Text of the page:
Researchers from the University of British Columbia recently announced a solution which they suggest dramatically reduces the odours produced from subjecting wastewater to anaerobic digestion.
The method is basically a new way of making wastewater treatment dramatically safer and better smelling by using common and inexpensive chemicals.
Cigdem Eskicioglu, an associate professor with UBC Okanagan’s School of Engineering, says many wastewater treatment facilities use AD as an effective way to recover energy and nutrients from wastewater residual sludge. However, the process also produces toxic, corrosive and extremely odourous sulphuric gases, like hydrogen sulphide, which has made the technology controversial when seeking planning permission among communities.
“There are strong arguments for wastewater treatment facilities to use anaerobic digestion, but the equipment required to control odour and to make the biogas safe have been an expensive barrier,” says Eskicioglu, co-author on the study, commenting in the science publication Phys.Org. “We’ve discovered a formula that seems to solve that problem.”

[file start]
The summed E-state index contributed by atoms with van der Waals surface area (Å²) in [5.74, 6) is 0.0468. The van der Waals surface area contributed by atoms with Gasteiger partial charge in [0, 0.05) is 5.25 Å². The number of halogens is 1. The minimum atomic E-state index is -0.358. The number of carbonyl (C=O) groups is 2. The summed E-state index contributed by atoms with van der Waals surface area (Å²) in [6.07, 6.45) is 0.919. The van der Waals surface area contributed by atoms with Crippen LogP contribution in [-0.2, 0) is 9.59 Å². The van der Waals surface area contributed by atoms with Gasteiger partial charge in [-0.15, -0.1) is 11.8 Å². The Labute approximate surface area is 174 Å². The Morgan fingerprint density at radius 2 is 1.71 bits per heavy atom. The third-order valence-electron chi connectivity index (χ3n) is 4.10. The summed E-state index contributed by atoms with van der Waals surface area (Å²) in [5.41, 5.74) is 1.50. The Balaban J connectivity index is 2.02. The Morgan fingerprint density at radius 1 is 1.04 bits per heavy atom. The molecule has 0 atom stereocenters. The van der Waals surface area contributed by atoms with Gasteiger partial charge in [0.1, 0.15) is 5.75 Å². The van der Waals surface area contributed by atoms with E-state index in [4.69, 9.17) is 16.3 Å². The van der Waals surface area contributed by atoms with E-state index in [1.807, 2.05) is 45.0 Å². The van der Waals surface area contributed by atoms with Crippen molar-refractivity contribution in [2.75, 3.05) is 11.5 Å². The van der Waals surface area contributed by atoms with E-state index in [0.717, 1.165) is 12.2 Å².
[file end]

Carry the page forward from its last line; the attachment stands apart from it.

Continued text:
Eskicioglu, postdoctoral research fellow Deniz Akgul, and PhD student Timothy Abbott tested novel combinations and doses of common commercial chemicals, called metal salts, during the fermentation process to see if the offensive smells could be controlled. The results were dramatic.
“Not only were we able to reduce the production of sulphuric gases by 93 per cent, to the point that they became nearly imperceptible, but we unexpectedly discovered that pathogenic fecal coliforms in the digested sludge were reduced by 83 per cent,” says Abbott. “Digestion performance and biogas production remained completely intact and the leftover material was much safer for eventual use in applications such as agricultural fertilizers.”
The researchers also discovered that adding metal salts improved their ability to remove water from the digested sludge, which is a necessary step for final disposal.